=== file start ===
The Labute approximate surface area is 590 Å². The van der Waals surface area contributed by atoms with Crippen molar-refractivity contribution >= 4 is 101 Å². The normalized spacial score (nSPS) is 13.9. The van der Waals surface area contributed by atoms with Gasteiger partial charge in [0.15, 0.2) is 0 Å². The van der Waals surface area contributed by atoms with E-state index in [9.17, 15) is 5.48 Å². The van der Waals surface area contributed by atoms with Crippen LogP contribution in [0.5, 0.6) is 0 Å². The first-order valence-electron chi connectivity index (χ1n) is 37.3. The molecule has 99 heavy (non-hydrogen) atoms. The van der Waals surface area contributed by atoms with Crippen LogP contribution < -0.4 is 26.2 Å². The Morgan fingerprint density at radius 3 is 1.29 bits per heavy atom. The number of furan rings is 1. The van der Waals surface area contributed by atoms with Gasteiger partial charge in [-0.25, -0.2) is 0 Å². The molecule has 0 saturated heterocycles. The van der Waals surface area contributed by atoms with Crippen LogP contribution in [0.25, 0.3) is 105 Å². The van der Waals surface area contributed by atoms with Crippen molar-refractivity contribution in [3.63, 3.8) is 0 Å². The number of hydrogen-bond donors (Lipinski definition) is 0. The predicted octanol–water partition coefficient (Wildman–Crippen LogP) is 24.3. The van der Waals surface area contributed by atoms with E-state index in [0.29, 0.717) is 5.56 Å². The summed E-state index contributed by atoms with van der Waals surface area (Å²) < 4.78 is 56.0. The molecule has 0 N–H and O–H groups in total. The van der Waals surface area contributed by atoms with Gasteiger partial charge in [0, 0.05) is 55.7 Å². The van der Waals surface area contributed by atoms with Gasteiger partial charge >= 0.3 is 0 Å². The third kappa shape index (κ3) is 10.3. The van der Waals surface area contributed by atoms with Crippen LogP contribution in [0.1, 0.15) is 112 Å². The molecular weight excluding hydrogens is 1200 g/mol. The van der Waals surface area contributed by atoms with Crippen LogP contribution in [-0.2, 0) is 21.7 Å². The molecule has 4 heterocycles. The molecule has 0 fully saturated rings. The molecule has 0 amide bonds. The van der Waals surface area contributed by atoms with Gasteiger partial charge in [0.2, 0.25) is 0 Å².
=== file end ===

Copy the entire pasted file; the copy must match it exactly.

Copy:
The Labute approximate surface area is 590 Å². The van der Waals surface area contributed by atoms with Crippen molar-refractivity contribution >= 4 is 101 Å². The normalized spacial score (nSPS) is 13.9. The van der Waals surface area contributed by atoms with Gasteiger partial charge in [0.15, 0.2) is 0 Å². The van der Waals surface area contributed by atoms with E-state index in [9.17, 15) is 5.48 Å². The van der Waals surface area contributed by atoms with Crippen LogP contribution in [0.5, 0.6) is 0 Å². The first-order valence-electron chi connectivity index (χ1n) is 37.3. The molecule has 99 heavy (non-hydrogen) atoms. The van der Waals surface area contributed by atoms with Crippen LogP contribution < -0.4 is 26.2 Å². The Morgan fingerprint density at radius 3 is 1.29 bits per heavy atom. The number of furan rings is 1. The van der Waals surface area contributed by atoms with Gasteiger partial charge in [-0.25, -0.2) is 0 Å². The molecule has 0 saturated heterocycles. The van der Waals surface area contributed by atoms with Crippen LogP contribution in [0.25, 0.3) is 105 Å². The van der Waals surface area contributed by atoms with Crippen molar-refractivity contribution in [3.63, 3.8) is 0 Å². The number of hydrogen-bond donors (Lipinski definition) is 0. The predicted octanol–water partition coefficient (Wildman–Crippen LogP) is 24.3. The van der Waals surface area contributed by atoms with E-state index in [0.29, 0.717) is 5.56 Å². The summed E-state index contributed by atoms with van der Waals surface area (Å²) < 4.78 is 56.0. The molecule has 0 N–H and O–H groups in total. The van der Waals surface area contributed by atoms with Gasteiger partial charge in [0, 0.05) is 55.7 Å². The van der Waals surface area contributed by atoms with Gasteiger partial charge >= 0.3 is 0 Å². The third kappa shape index (κ3) is 10.3. The van der Waals surface area contributed by atoms with Crippen LogP contribution in [0.1, 0.15) is 112 Å². The molecular weight excluding hydrogens is 1200 g/mol. The van der Waals surface area contributed by atoms with Crippen LogP contribution in [-0.2, 0) is 21.7 Å². The molecule has 4 heterocycles. The molecule has 0 fully saturated rings. The molecule has 0 amide bonds. The van der Waals surface area contributed by atoms with Gasteiger partial charge in [0.2, 0.25) is 0 Å².